Dettol-maker Reckitt sees lasting hygiene boost  

A pandemic-inspired change in consumer cleaning routines are expected to be lasting leading to increased sales
Dettol-maker Reckitt sees lasting hygiene boost  
Dettol-maker Reckett expects a boost in future sales of its products due to Covid-19 inspired consumer cleaning routines.

Dettol-maker Reckitt Benckiser said Covid-19 has prompted consumers and companies to make lasting improvements in their cleaning routines, boosting prospects for future sales of its disinfectants and sanitisers.

Its sales of cleaning products and takeout food surged last quarter in the coronavirus pandemic, while the luxury industry such as the Louis Vuitton group suffered from shops being shut down and worries about the economic outlook curtailing consumer spending on high-end goods.

Reckitt's Lysol sales surged about 70% in the first half in North America, and professional demand has been so strong that the UK consumer-goods maker set up a business to meet demand from new clients including Hilton, Avis, and Delta.

A new era of cleanliness has begun, according to the company. Once a consumer adopts new behaviour such as consistent and thorough hand washing for more than two months, the habits stick.

“Covid-19 is likely to be with us for the foreseeable future and, as a society, we are embedding new hygiene practices to protect our way of life,” chief executive Laxman Narasimhan said.

Reckitt said it expects the boom in its cleaning brands, which also include Sagrotan handgel, will help ensure high-single-digit sales growth in 2020. The disinfectant maker is having its strongest start to the year in recent memory as shoppers stock up on disinfectants. The company also has been extending brands, adding products such as Lysol laundry sanitisers.

The shares were little changed after the company damped enthusiasm by saying margins will narrow in the second half due to investment. The company is spending £100m to boost production capacity as demand for products in May was equivalent to the full year 2019.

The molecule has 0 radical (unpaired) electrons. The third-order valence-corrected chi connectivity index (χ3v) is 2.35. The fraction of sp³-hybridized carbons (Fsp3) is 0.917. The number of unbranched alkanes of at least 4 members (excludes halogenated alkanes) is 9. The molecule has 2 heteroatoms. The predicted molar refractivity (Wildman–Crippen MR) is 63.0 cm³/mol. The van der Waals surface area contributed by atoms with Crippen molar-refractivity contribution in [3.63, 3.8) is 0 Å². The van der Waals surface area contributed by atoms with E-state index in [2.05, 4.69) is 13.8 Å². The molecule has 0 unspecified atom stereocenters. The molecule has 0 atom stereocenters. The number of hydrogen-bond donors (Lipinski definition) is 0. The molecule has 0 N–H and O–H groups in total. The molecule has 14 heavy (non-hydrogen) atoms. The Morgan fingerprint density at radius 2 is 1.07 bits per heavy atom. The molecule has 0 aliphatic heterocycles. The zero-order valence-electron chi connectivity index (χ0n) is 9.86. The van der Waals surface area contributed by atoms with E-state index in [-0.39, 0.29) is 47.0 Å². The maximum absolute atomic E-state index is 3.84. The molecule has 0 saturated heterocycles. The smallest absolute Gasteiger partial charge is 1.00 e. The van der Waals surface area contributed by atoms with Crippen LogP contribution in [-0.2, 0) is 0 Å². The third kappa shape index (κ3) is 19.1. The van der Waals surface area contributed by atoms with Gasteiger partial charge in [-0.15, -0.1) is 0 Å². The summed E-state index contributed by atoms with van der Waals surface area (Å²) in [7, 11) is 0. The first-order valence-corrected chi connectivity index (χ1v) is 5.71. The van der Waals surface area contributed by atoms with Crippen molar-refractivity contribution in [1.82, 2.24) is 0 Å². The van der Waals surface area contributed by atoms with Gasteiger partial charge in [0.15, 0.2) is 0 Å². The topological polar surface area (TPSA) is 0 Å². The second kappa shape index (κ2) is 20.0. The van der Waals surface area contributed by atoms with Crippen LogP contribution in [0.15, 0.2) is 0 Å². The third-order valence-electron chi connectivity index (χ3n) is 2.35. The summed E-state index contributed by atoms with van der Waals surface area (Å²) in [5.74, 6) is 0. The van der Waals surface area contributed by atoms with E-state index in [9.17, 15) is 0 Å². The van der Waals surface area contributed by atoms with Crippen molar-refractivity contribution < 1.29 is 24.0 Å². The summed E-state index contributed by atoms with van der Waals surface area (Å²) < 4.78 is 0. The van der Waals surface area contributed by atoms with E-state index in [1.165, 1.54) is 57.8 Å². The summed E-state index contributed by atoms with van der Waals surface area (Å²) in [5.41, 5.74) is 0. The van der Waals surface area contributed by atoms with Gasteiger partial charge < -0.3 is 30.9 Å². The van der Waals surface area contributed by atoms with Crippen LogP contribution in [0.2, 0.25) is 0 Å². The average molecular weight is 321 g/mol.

Reckitt shares have, however, risen 24% this year, outperforming all but six stocks in the Ffse100 index.

Chief financial officer Jeff Carr said such measures also include price cuts on several brands, a boost to marketing, and hiring more people in its research and regulatory teams.

Second-quarter sales rose 10.5%, more than the 6.8% gain analysts expected.

Other Reckitt's businesses have seen loss in revenue due to the Covid-19 pandemic

Not all of Reckitt’s businesses have benefited from the pandemic. One product that had weaker sales growth was Durex, as lockdowns inhibited dating and social interactions.

The company also said its cold-and-flu medication business may suffer this year as consumers become more vigilant against catching viruses in general. Most of the measures that the public can take to avoid the novel coronavirus also help prevent other viral illnesses. 

European earnings are off to a “strong start,” Morgan Stanley strategists said in a report, with the breadth of companies beating estimates “very good” and suggesting that the consensus for the second quarter may be too low. As yet, however, analysts haven’t meaningfully increased their estimates, they said.

Meanwhile, luxury goods maker Louis Vuitton has fared less well.      

LVMH’s first-half profit fell more than forecast, hit by customers pulling back on buying luxury goods at a faster pace than the Louis Vuitton owner can cut costs. 

Organic revenue fell by 38% in the second quarter compared with a 29% decline in operating costs. Analysts called the results a “complex cocktail” of good and bad news and the shares fell. 

LVMH’s customers are curbing purchases of high-end fashion faster than the company can cut costs, and that’s hitting the Louis Vuitton owner’s profit.

The French luxury conglomerate’s profit from recurring operations totaled 1.67 billion euros ($1.96 billion) in the first half, less than the 2.32 billion euros analysts expected. The shares fell as much as 4% early Tuesday in Paris.

With boutiques shut down worldwide and international tourism largely halted, revenue fell 38% on an organic basis in the three months through June, the company said. — Bloomberg

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